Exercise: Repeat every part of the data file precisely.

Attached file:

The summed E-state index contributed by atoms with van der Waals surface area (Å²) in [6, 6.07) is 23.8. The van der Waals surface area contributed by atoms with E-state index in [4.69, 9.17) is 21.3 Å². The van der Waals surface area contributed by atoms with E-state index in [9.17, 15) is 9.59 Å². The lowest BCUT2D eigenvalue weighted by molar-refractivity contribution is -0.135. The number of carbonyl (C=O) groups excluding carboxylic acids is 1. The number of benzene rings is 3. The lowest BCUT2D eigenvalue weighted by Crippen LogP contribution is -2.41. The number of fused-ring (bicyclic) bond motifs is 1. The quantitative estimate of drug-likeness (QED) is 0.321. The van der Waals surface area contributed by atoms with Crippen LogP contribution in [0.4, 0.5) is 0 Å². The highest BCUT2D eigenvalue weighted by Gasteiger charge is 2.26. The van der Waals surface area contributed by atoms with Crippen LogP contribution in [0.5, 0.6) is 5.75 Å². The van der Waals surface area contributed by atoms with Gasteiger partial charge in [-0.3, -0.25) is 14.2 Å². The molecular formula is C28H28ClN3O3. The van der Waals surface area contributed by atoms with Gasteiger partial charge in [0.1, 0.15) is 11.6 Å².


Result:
The summed E-state index contributed by atoms with van der Waals surface area (Å²) in [6, 6.07) is 23.8. The van der Waals surface area contributed by atoms with E-state index in [4.69, 9.17) is 21.3 Å². The van der Waals surface area contributed by atoms with E-state index in [9.17, 15) is 9.59 Å². The lowest BCUT2D eigenvalue weighted by molar-refractivity contribution is -0.135. The number of carbonyl (C=O) groups excluding carboxylic acids is 1. The number of benzene rings is 3. The lowest BCUT2D eigenvalue weighted by Crippen LogP contribution is -2.41. The number of fused-ring (bicyclic) bond motifs is 1. The quantitative estimate of drug-likeness (QED) is 0.321. The van der Waals surface area contributed by atoms with Crippen LogP contribution in [0.4, 0.5) is 0 Å². The highest BCUT2D eigenvalue weighted by Gasteiger charge is 2.26. The van der Waals surface area contributed by atoms with Crippen LogP contribution in [0.5, 0.6) is 5.75 Å². The van der Waals surface area contributed by atoms with Gasteiger partial charge in [-0.3, -0.25) is 14.2 Å². The molecular formula is C28H28ClN3O3. The van der Waals surface area contributed by atoms with Gasteiger partial charge in [0.1, 0.15) is 11.6 Å².